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Many count Castillo vs. Corrales (2005) as their favorite while older fans like Graziano vs. Zale (1947), Durelle vs. Moore (1958, Pep vs. Saddler (1949) and DeMarco vs. Basilio (1955). The “War” between Hagler and -Hearns (1985) rightfully tops many lists as does the drama-filled Jorge Castro–John David Jackson (1994). When Hearns came out fast at the opening bell only to be met by a bald headed monster, it was spine-tingling electricity at its best; it was anticipative mayhem. .Vazquez-Marquez (2008) and Morales-Barrera (2000) showcased Mexican fighters who combined technique with a brawler’s proclivity to create an atomic cocktail.

Bobby Chacon and Cornelius Boza Edwards (1983) was legendary, and Chacon’s classic battle with Rafael Limon (1982) was the most compelling and memorable in their four-fight series

The first Gatti vs. Ward is one that is at the top end of many memory banks and, of course, Ali’s bouts with Frazier and Foreman are up there along with the frenzy of Pryor vs. Arguello (1982).

Lyle and Foreman exchange bombs and knockdowns in 1976. Then in 1972, Michael Moorer and Bert Cooper did the same. These two brawls could easily be someone’s favorite. However, the Nardico-Norkus eight knockdown Pier Six in 1954 was quintessentially old school and it is on many leader boards.

The scary Tommy Morrison vs. Joe Hipp slugfest in Reno in1992 gave new meaning to the phrase “bone crunching.” Morrison‘s jaw and both of his hands were broken, but Joe lost via a 9th round comeback stoppage by the “Duke.” Not to be outdone, Joe suffered a complete shattering of his cheekbones.

Bruce Curry and Monroe Brooks put on their own version of “To Live and Die in LA” in 1978 at the Olympic Auditorium. For those who witnessed the fifth round of the incredible Somsak Sithchatchawal vs. Mahyar “Little Tyson” Monshipour savagery in 2006, Brooks-Curry was like that for almost nine full rounds. Neither man died in L.A.; they both lived on, but in different ways.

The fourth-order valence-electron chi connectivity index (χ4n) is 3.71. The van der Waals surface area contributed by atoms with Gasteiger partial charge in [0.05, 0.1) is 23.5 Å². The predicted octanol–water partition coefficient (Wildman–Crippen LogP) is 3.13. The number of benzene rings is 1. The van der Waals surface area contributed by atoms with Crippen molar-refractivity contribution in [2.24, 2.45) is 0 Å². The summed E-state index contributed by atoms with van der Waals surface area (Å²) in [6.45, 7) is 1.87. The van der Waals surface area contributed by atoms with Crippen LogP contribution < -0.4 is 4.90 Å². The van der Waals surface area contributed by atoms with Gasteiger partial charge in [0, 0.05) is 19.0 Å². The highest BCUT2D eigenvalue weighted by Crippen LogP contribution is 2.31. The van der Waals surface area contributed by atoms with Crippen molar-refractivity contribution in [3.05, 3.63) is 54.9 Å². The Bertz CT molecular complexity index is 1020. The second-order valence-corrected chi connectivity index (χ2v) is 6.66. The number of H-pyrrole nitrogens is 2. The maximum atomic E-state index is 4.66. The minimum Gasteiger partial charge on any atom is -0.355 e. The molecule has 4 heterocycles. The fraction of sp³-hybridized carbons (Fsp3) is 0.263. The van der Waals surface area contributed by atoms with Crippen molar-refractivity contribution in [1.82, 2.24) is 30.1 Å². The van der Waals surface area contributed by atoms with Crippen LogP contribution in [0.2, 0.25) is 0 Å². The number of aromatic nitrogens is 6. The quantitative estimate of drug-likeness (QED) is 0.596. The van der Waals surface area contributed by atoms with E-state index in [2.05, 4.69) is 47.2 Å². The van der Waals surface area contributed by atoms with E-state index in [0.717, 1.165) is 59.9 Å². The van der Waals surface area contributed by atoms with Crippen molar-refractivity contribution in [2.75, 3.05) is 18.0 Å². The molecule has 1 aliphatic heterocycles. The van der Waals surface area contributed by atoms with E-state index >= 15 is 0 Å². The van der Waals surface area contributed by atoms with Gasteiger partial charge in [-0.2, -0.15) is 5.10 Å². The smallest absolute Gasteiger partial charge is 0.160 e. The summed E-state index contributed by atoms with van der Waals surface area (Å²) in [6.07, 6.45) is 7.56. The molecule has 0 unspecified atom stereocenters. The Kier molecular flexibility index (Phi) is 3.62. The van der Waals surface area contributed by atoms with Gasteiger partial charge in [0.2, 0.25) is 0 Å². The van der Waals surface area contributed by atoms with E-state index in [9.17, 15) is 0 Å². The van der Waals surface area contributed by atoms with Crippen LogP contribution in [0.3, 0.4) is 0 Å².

Thus, it seems that every serious fan, aficionado or writer has that One favorite fight, the one that is indelible and is locked into the memory like concrete.

Carl Thompson vs. Ezra Sellers (2001)

“Thompson looks to be hurt by every shot he takes, but then again so does Sellers.”—Spencer Oliver

High up on my list is Carl “The Cat” Thompson vs. the late Ezra Sellers, a classic match (with a prime Steve Smoger refereeing) in 2001 that involved at least six official knockdowns; Thompson was knocked down four times, Sellers twice. This was no boxing match but rather a no holds-barred fight between two of the most exciting punchers in boxing

Going into the third round, both men had been staggered and dropped hard. Both were on the verge of being put to sleep. Finally, Sellers became the Sandman when he KO’d The Cat in the fourth round with a crunching counter right hook, ending a winning streak that started after Thompson lost to Johnny Nelson in 1999. Thompson had been knocked down many times, but he always got up. This time he was separated from his senses and sent to Feline Dreamland. He finally rose from the canvas to the applause of the stunned and worried crowd.

This fight showed what can happen when two heavy handed types with suspect chins face off and decide to let it all hang out Here it is:

Lee Roy “Solid Gold” Murphy vs. Chisanda Mutti (1985)

One of the most unique happenings in a boxing match occurred in Monte Carlo, Monaco, in 1985 when Chicagoan Lee Roy “Solid Gold” Murphy (the IBF cruiserweight titleholder) and rugged Zambian Chisanda Mutti engaged in a brutal simultaneous double knockdown in the waning moments of the fight. A badly hurt Murphy barely beat referee Larry Hazzard’s count while Mutti remained down and was counted out. The crowd was up and roaring in disbelief. And so was I.  Mutti then had to be helped from the ring.

This was no Rocky movie; this was real and unforgettable and it came after an 11th round that had to be seen to be believed. In fact, the entire fight involved seesaw exchanges that were of the career ending type. Because of its ending, this ended up being a cult classic

My ONE favorite (2000)

“It was almost as though Wayne and myself  [sic] had communicated through telepathy. Somehow he got it across to me that he’d taken enough and I stopped…”—Michael Ayers

“Squinting at features even more battered than his own, Michael Ayers could tell from the look of resignation in Wayne Rigby’s eyes that his opponent was finished. The fire which raged fiercely for 10 rounds had been doused. Then, with Rigby helpless and American referee Arthur Mercante Jr. hesitating, came a moment unique in boxing.”—Mike Lewis, February 24, 2001, the Telegraph